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  • Since the Syrian Civil War started in March 2011,

  • an estimated 9.5 million Syrians have been forced to flee their homes; over 3 million of those have fled the country.

  • The UN estimates that by the end of this year, as many as 4 million Syrians could be living abroad as refugees.

  • So, where are all of these displaced Syrians going?

  • and can the international community really support 9 million displaced individuals?

  • Well, the majority of displaced Syrians, around 6.5 million, have fled their homes but are still living inside of Syria.

  • Other large groups of refugees have crossed into neighboring countries,

  • the majority of whom fled to Lebanon (~1.2 million of them) and Turkey (~1 million of them),

  • although Jordan, Iraq, Egypt, and other North African countries also have a sizable number.

  • But re-locating and providing services for 9.5 million refugees, soon to be almost 10.5 million, can’t exclusively be a regional problem.

  • Syria and the surrounding areas just don’t have the resources, or the stability,

  • to house a refugee population of that size.

  • So, the United Nations has called on the international community to help.

  • The EU and the US have responded,

  • but mainly in the form of financial support and humanitarian aid to Syria and its neighboring nations.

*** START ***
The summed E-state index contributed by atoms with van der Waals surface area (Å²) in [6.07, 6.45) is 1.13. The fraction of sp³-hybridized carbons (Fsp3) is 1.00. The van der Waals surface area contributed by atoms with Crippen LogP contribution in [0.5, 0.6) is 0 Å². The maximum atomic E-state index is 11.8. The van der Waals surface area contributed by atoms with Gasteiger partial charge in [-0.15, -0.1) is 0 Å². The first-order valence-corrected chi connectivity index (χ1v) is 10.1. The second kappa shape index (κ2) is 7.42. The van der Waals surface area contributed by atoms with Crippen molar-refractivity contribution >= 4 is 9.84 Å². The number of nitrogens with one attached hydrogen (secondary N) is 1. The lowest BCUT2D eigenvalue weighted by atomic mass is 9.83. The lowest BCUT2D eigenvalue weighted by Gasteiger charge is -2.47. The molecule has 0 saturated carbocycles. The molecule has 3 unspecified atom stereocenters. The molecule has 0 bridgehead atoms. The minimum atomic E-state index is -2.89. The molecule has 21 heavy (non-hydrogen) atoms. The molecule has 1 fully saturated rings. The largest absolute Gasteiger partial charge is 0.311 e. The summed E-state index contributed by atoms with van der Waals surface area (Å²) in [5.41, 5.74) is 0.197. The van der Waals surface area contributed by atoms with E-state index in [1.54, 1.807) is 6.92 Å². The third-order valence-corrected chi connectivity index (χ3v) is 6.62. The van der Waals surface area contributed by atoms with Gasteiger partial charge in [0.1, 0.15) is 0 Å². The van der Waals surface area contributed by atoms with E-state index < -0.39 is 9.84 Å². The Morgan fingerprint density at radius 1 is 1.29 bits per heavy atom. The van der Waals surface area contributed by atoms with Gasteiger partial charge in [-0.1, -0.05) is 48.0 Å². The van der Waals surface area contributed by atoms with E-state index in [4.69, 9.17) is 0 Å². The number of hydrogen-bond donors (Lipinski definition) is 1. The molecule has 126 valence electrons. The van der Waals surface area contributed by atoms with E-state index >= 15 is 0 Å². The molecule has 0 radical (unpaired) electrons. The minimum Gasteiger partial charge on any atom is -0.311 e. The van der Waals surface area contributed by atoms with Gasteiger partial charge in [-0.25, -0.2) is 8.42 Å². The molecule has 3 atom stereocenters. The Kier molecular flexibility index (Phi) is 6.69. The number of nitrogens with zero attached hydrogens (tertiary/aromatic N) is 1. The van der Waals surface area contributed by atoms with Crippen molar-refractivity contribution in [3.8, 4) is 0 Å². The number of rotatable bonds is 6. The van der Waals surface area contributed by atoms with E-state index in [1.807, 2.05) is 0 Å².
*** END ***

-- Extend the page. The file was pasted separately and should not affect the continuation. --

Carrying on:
• The US has given more than 2.9 billion dollars in humanitarian aid

  • and the EU has given roughly 3.5 billion dollars,

  • but there aren’t many places willing to take in refugees on such a large scale.

  • Germany has agreed to shelter 28,500 Syrian refugees this year, which is no small amount.

  • The US has agreed to take in roughly 33,000 refugees this year from the Near East and South Asia regions,

  • but they aren’t specifying Syrians.

  • So, some of those slots may be taken up by asylum seekers from other countries.

  • The rest of the international community plans on taking in at least 14,000 refugees in 2014, if not more.

  • A lot of these nations plan on increasing the number of refugees they can take on year over year,

  • but for now - most of the responsibility for these displaced Syrians remains on Syria and its surrounding nations;

  • a fact that is causing huge humanitarian problems for the region

  • and adding undue stress to nations like Iraq and Lebanon that are already struggling with their own stability issues.

Since the Syrian Civil War started in March 2011,

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Where Are the Millions of Syrian Refugees Going?

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    羅紹桀 posted on 2015/10/13
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